Director/Screenplay – J.M. Stelly, Producers – Justin Jones, Ryan Westheimer & Zeus Zamani, Photography – Eliot Brasseaux, Music – Scott Anthony Gould & J.M. Stelly, Visual Effects – Kolby Kember, Production Design – . Production Company – Tip-Top Productions/CS West Productions/Tiptop Fillms/Thriller Films.
Brian Krause (Damien Seryth), Dane Rhodes (Frank Garrison), Meredith Carr (Manon Pages), Kate Tumanova (Abigail Moore), Jared Bankens (Ian Parrish), Thomas Francis Murphy (Victor Manchester), Lara Grice (Joan Moore), Scott Allen Perry (The Magus), Don Yesso (Captain Meechum)
New Orleans police detective Damien Seryth and his partner Frank Garrison investigate a series of ritual killings around the city. As Damien digs into the case, he discovers these are being conducted by a coven of devil worshippers. More disturbingly, he discovers that elements of his own past have been arranged and tie into the occult mystery.
The Demonologist was the third film from J.M. Stelly who had previously made Within Madness (2015) and Abacus (2017), neither of which seems to have been widely seen. This was Stelly’s first film with a recognisable actor – Brian Krause.
Stelly sets up what could be an interesting plot – detectives investigating a series of ritual murders find themselves wound up in the occult and devil worship. The film comes to an interesting ending that definitely seems to be creating a set up for sequels. Unfortunately, The Demonologist is not that interesting a film.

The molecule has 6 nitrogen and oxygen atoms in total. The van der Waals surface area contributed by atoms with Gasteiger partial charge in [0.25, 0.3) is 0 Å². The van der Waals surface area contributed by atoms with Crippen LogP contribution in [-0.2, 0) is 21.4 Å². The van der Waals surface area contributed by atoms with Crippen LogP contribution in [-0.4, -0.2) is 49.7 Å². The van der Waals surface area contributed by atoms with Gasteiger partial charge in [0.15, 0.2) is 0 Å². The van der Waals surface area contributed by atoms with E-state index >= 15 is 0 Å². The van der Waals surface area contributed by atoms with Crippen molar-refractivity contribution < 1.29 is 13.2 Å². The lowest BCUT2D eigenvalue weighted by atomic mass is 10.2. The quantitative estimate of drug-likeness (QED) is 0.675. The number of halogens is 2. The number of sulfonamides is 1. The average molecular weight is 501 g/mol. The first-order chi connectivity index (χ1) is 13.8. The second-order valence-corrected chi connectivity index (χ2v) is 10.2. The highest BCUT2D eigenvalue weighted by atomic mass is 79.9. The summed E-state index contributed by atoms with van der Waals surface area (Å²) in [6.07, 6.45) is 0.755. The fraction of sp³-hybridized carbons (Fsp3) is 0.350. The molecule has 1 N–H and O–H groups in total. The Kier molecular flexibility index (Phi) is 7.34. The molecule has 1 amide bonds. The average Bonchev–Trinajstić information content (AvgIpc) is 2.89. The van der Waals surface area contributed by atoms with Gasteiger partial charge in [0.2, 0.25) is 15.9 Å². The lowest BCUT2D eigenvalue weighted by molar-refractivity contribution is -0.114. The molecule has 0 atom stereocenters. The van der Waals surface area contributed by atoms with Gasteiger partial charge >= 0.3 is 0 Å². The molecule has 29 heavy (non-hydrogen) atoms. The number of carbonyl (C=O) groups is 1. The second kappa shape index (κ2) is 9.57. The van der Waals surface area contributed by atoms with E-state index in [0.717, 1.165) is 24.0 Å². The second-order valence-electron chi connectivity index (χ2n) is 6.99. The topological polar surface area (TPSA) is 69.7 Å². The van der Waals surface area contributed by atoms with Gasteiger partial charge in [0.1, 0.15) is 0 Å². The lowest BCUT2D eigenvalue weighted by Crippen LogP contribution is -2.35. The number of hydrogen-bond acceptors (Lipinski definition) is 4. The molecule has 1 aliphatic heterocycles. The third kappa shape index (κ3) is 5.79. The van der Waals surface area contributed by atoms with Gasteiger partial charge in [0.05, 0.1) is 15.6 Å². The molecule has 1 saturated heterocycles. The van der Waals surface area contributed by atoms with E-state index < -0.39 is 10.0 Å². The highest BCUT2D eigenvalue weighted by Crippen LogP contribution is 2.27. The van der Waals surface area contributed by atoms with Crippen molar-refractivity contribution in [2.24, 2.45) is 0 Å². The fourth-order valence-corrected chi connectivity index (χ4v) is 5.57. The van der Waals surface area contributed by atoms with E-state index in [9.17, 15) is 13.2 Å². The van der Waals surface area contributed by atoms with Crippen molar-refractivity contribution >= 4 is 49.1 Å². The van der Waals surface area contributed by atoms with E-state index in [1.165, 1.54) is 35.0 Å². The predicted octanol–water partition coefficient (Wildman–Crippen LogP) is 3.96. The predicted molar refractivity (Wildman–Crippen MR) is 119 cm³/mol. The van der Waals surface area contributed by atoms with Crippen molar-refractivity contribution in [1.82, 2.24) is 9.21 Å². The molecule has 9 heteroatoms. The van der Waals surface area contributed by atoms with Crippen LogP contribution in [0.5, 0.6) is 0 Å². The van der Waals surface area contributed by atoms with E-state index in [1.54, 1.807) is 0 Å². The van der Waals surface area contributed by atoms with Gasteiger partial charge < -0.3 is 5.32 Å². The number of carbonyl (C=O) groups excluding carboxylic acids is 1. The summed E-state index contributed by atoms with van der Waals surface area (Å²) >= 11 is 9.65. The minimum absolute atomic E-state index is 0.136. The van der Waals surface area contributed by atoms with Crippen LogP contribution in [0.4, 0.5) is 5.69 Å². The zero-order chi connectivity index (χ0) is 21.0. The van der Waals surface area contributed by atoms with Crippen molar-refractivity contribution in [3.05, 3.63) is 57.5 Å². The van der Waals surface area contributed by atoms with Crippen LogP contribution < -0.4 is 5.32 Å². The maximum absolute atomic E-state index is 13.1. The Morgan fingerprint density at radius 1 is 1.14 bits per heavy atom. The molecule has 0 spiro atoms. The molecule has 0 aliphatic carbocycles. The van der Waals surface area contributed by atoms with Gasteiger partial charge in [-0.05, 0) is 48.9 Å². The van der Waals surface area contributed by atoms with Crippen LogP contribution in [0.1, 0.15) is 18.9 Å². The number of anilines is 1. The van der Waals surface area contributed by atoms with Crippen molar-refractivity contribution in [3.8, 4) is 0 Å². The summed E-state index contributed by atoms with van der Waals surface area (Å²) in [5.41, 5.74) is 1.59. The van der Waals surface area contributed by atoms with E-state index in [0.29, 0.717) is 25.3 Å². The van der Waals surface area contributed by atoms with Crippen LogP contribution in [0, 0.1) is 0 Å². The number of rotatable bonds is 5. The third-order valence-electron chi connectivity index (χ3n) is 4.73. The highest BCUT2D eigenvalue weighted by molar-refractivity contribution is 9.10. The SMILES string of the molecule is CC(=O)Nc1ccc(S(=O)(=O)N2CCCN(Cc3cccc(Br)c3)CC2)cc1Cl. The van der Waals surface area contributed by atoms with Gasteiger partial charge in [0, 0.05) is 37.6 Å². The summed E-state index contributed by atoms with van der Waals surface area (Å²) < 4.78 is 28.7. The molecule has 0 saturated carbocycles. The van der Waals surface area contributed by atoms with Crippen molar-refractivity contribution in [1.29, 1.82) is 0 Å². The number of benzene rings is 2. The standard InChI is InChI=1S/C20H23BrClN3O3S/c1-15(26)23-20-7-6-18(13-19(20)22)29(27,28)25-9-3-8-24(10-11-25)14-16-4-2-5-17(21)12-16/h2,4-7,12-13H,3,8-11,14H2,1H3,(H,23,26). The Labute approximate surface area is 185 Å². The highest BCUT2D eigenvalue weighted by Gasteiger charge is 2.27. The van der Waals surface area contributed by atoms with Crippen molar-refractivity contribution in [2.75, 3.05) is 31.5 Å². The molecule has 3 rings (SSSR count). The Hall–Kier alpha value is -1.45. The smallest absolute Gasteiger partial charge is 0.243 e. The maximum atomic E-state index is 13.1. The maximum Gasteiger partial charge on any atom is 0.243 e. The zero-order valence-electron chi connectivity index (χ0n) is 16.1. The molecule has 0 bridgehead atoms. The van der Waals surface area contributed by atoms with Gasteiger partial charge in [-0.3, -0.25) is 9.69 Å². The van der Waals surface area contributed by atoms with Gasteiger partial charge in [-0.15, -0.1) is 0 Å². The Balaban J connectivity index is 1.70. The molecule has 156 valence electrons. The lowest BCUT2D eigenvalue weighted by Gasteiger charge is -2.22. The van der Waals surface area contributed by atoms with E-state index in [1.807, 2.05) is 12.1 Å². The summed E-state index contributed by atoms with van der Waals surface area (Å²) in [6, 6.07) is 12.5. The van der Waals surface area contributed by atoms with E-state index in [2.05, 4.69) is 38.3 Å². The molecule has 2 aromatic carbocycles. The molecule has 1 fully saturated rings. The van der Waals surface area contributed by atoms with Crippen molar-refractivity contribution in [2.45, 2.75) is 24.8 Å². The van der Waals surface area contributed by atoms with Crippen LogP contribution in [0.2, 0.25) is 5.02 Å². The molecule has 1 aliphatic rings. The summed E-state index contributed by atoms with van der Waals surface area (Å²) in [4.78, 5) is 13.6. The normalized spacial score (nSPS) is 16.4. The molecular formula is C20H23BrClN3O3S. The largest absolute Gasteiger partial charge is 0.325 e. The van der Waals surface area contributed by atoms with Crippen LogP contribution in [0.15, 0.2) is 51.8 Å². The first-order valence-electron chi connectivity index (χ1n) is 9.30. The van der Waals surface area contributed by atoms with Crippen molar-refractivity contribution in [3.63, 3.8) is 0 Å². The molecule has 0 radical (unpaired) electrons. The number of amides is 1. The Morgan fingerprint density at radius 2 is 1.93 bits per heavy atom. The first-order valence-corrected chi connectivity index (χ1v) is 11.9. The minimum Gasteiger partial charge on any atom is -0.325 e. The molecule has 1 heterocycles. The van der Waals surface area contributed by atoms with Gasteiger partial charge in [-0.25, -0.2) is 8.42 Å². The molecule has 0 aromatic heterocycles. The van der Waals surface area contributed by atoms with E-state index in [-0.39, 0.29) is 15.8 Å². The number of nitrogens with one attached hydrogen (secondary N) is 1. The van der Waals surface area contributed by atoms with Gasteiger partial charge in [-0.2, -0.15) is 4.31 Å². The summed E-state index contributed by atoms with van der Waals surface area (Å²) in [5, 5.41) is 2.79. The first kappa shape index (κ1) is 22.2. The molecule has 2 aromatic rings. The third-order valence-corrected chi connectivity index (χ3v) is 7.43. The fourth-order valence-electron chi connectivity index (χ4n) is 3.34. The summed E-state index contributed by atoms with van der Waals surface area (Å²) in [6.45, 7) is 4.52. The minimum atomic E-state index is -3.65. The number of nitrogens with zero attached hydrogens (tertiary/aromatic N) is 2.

J.M. Stelly is shooting on a corner-cutting budget and the photography/colour toning is sometimes far too murky. The film has a very schematic and not terribly interestingly sketched out plot that plods prosaically from point to point. There is an investigation but no sense of a dark pull drawing people in and for the most part no twists and turns. We do get one major twist near the end when Brian Krause discovers that his past is tied to the devil worshippers and that much of his life has been arranged as part of a scheme but that comes far too late.
What we needed were these twists and carpet pulls from under us earlier in the game – Angel Heart (1987) did this kind of thing to perfection. Moreover, the Satanists are present but never seem to do that much other than feature in a series of cutaways where they conduct a series of rituals and schemings – they are not an ever-present threat surrounding the protagonist like they were in the much superior Spellbinder (1988) and rarely seem to engage with Brian Krause’s hero.
The end development of Brian Krause’s backstory is certainly an interesting twist. It feels more as though J.M. Stelly was setting things up for things up for a series of films. If this were a tv series, this would be the introductory pilot episode. Here we see that Brian Krause has now been recast as an occult detective along the lines of characters like John Constantine or Dylan Dog: Dead of Night (2010) – for which see Occult Investigators.